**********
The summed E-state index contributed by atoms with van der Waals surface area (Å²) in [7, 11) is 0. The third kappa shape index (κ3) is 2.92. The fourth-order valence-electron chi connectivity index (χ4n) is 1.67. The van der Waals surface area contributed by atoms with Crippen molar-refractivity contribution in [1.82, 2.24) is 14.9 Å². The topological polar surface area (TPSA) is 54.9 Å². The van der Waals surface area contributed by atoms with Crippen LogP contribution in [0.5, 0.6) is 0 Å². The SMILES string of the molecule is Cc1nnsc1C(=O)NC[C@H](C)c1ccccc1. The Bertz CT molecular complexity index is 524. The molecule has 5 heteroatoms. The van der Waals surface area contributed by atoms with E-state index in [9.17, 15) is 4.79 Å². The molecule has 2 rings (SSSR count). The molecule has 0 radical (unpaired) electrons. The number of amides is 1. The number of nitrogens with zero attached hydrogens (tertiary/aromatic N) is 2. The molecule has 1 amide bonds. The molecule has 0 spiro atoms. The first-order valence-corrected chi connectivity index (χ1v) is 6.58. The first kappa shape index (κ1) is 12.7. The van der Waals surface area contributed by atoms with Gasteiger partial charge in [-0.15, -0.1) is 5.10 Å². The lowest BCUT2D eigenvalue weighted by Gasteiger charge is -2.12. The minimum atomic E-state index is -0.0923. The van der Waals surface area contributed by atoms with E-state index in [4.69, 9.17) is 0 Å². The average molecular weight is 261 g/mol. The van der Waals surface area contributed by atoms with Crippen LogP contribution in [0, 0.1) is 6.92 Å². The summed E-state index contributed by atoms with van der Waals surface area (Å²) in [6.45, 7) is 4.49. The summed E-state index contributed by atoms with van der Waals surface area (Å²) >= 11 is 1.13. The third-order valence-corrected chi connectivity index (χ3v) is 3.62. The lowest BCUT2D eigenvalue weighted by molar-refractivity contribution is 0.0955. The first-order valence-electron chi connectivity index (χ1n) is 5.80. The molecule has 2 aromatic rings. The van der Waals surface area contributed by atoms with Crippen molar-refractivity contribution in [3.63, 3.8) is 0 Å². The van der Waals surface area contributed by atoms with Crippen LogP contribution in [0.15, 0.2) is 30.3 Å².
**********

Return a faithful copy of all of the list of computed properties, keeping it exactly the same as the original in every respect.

The summed E-state index contributed by atoms with van der Waals surface area (Å²) in [7, 11) is 0. The third kappa shape index (κ3) is 2.92. The fourth-order valence-electron chi connectivity index (χ4n) is 1.67. The van der Waals surface area contributed by atoms with Crippen molar-refractivity contribution in [1.82, 2.24) is 14.9 Å². The topological polar surface area (TPSA) is 54.9 Å². The van der Waals surface area contributed by atoms with Crippen LogP contribution in [0.5, 0.6) is 0 Å². The SMILES string of the molecule is Cc1nnsc1C(=O)NC[C@H](C)c1ccccc1. The Bertz CT molecular complexity index is 524. The molecule has 5 heteroatoms. The van der Waals surface area contributed by atoms with E-state index in [9.17, 15) is 4.79 Å². The molecule has 2 rings (SSSR count). The molecule has 0 radical (unpaired) electrons. The number of amides is 1. The number of nitrogens with zero attached hydrogens (tertiary/aromatic N) is 2. The molecule has 1 amide bonds. The molecule has 0 spiro atoms. The first-order valence-corrected chi connectivity index (χ1v) is 6.58. The first kappa shape index (κ1) is 12.7. The van der Waals surface area contributed by atoms with Gasteiger partial charge in [-0.15, -0.1) is 5.10 Å². The lowest BCUT2D eigenvalue weighted by Gasteiger charge is -2.12. The minimum atomic E-state index is -0.0923. The van der Waals surface area contributed by atoms with E-state index in [4.69, 9.17) is 0 Å². The average molecular weight is 261 g/mol. The van der Waals surface area contributed by atoms with Crippen LogP contribution in [0, 0.1) is 6.92 Å². The summed E-state index contributed by atoms with van der Waals surface area (Å²) in [6.45, 7) is 4.49. The summed E-state index contributed by atoms with van der Waals surface area (Å²) >= 11 is 1.13. The third-order valence-corrected chi connectivity index (χ3v) is 3.62. The lowest BCUT2D eigenvalue weighted by molar-refractivity contribution is 0.0955. The first-order valence-electron chi connectivity index (χ1n) is 5.80. The molecule has 2 aromatic rings. The van der Waals surface area contributed by atoms with Crippen molar-refractivity contribution in [3.63, 3.8) is 0 Å². The van der Waals surface area contributed by atoms with Crippen LogP contribution in [0.15, 0.2) is 30.3 Å².